Amaryllis are showstoppers and come in a variety of colors. Centimeter measurements are the standard for interpreting sizing on Amaryllis bulbs. The widest part of the bulb or its circumference is the number to notice. They can range from 8 cm to 34/36 cm—consequently, the bigger the bulb, the thicker and sturdier stems and flowers they produce. Larger bulbs are more mature and store more energy, and therefore make more blooms or leaves. Of course, soil, light, rain, and fertilizer will affect the performance as well, but here is an approximate estimation of what to expect out of your amaryllis bulb sizing:
26/28 cm-1 stalk (occasionally 2) with 3-4 blooms
28/30 cm-1-2 stalks with 3-4 blooms per stalk
30-32 cm-2 stalks with 4-5 blooms per stalk
32/34 cm-2 stalks (occasionally 3) with 4-5 blooms
34/36 cm-3 stalks with 4-5 blooms per stalk
Planting tips for Amaryllis:
- Over time, your amaryllis bulbs will grow and eventually produce bulblets, so more blooms are on the horizon! To make a longer show of these gorgeous blooms, stagger the planting time out, so you have each bulb blooming on varied weeks and not all at once! Or plants several bulbs together for a 'fireworks' show of sorts on your dining table!
Caladiums look like miniature versions of Elephant ears with colorful variations. Grade numbers measure caladium sizing standards. The higher the grade number, the smaller the tuber! So to get more lush, colorful leaves on your caladium, you want to aim for the #1 or Jumbo size. This size doesn't equate to bigger leaves or taller stems, as some might think but more leaves, which is like having more blooms! And that's why you get these caladium tubers. Their colorful leaves are like having flowers all season long without deadheading! For planting distance, we suggest planting according to the leaf's production for each size bulb, which you can find in the chart below.
Grade Bulb Diameter Planting Apart
#3 1/2"-1" 1"-2"
#2 1"-1 1/2" 2"-4"
#1 1 1/2"-2 1/2" 4"-7"
Jumbo 2 1/2"-3 1/2" 8"-10"
Planting tips for Caladiums:
- Caladiums have what horticulturists call eyes or terminal buds. From these eyes or buds come larger, more dominant shoots. Wise gardeners desire to remove these by de-eyeing them. The reason to do this is to prevent apical dominance, so they become bushier and more uniform in their leaf production, which is a really good thing. Like getting more bang for your buck! You can do this with flowering perennials to make more bloom production too! This is one of the many tricks we have up our garden gloves! Remove about 1/8th to 1/4" of the protruding buds with a small knife and leave a little divot. Remove each bud that is visible with this method. Let the tuber dry and heal for 24-36 hours in a well-vented area. This trick aids in a fuller plant, giving you a showier display in the garden or container.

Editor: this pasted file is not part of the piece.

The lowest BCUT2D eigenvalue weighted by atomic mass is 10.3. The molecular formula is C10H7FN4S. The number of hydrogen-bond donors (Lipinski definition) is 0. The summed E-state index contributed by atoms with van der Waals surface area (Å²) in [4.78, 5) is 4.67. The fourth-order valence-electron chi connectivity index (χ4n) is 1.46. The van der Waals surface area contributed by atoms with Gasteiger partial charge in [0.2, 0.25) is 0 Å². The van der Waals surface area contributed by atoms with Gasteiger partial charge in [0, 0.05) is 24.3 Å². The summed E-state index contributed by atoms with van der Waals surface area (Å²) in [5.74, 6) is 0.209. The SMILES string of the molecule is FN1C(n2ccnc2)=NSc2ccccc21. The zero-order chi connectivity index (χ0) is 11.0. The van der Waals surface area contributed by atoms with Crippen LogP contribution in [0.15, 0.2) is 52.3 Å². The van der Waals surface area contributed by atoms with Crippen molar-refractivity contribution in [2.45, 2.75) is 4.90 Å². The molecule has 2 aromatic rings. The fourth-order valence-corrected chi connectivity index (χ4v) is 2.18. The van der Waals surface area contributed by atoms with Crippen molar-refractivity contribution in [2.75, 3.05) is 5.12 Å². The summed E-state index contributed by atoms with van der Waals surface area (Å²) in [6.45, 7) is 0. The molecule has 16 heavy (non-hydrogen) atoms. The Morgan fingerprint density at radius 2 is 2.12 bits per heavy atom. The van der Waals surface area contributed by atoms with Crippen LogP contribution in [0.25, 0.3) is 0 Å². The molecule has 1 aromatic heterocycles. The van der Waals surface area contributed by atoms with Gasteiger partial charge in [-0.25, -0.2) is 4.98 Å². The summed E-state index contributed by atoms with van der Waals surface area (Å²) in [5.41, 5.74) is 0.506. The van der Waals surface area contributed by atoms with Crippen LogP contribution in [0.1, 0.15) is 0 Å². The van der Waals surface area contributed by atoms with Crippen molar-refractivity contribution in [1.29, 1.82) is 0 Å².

Canna lilies are the most colorful and striking with various warm colors, but the palm-like leaves are often just as colorful. When the soil temps are at 60°F in late spring or early summer, and after the last frost, it's time to plant! Or you can get a head start and plant in pots and keep indoors or a greenhouse until time for the big reveal.
Canna rhizomes are sized by the number of eyes or buds they have. The more eyes, the larger the rhizome is, and hence, more blooms and leaves will sprout. Plant these 2-3 inches deep (with the eyes/buds facing upward) and two times the width of the rhizome. Water initially and then be sparing with the irrigation to prevent root rot until sprouts appear above ground. Shoots will take about three weeks to emerge.
Size Plant Spacing
1/2 eyes 2 feet
2/3 eyes 2 1/2 feet
3/5 eyes 3 feet
Plant in full sun where the spot gets 6-8 hours of sun a day. If you are in a hotter climate, they can tolerate some shade in the afternoon heat. Canna lilies enjoy consistent moisture (but not soggy) each week, therefore water three times a week if the average rainfall isn't plentiful.
Planting tips for Canna Lilies:
- Plant in full sun where the spot gets 6-8 hours of sun a day. If you are in a hotter climate, they can tolerate some shade in the afternoon heat. Canna lilies enjoy consistent moisture (but not soggy) each week, therefore water three times a week if the average rainfall isn't plentiful.
- After blooming, prune the stalk down to the plant's base to stimulate more stems and blooms.
- They have an upright habit that can extend up to 6 feet tall, making it a lovely screening plant or a bold statement in container plantings. And bonus, they attract hummingbirds to the garden!
Create a rich soil environment when planting initially. Add organic composted materials as well as manure mixed into the soil. Use a 10-10-10 fertilizer. Apply in early spring by scratching the soil's surface around each plant and mixing the fertilizer into it. Continue to apply each month until six weeks before the first frost in the fall. Water in the fertilizer with a nozzle set to the light shower setting to decrease wash away.
Elephant Ears-Upright (Alocasia) & Elephant Ears-Common (Colocasia)
Create your own tropical rain forest with these lush foliage bulbs. Use them in the garden landscape or containers flanked around a pool and patio area. The bulbs are quite large and vary from 13-17+ inches in circumference. Their growth height can extend to 6 feet tall and wide, making them a brilliant screening plant in the summertime. The bigger the bulb circumference, the more foliage on display. See our recommendations for the bulb sizing to the spacing between bulbs when planting in the garden beds.
Elephant Ears-Upright (Alocasia)
Sizing Plant Spacing
13-15 inches 5 ft.
17+ inches 6 1/2 ft.
Elephant Ears-Common (Colocasia)
Sizing Plant Spacing
5-7 inches 2 ft.
11-13 inches 4 ft.
- Plant with the flat end of the bulb (roots) downwards and the tip facing upwards in loamy soil full of organic matter for good drainage. Keep the bulbs consistently moist throughout the season.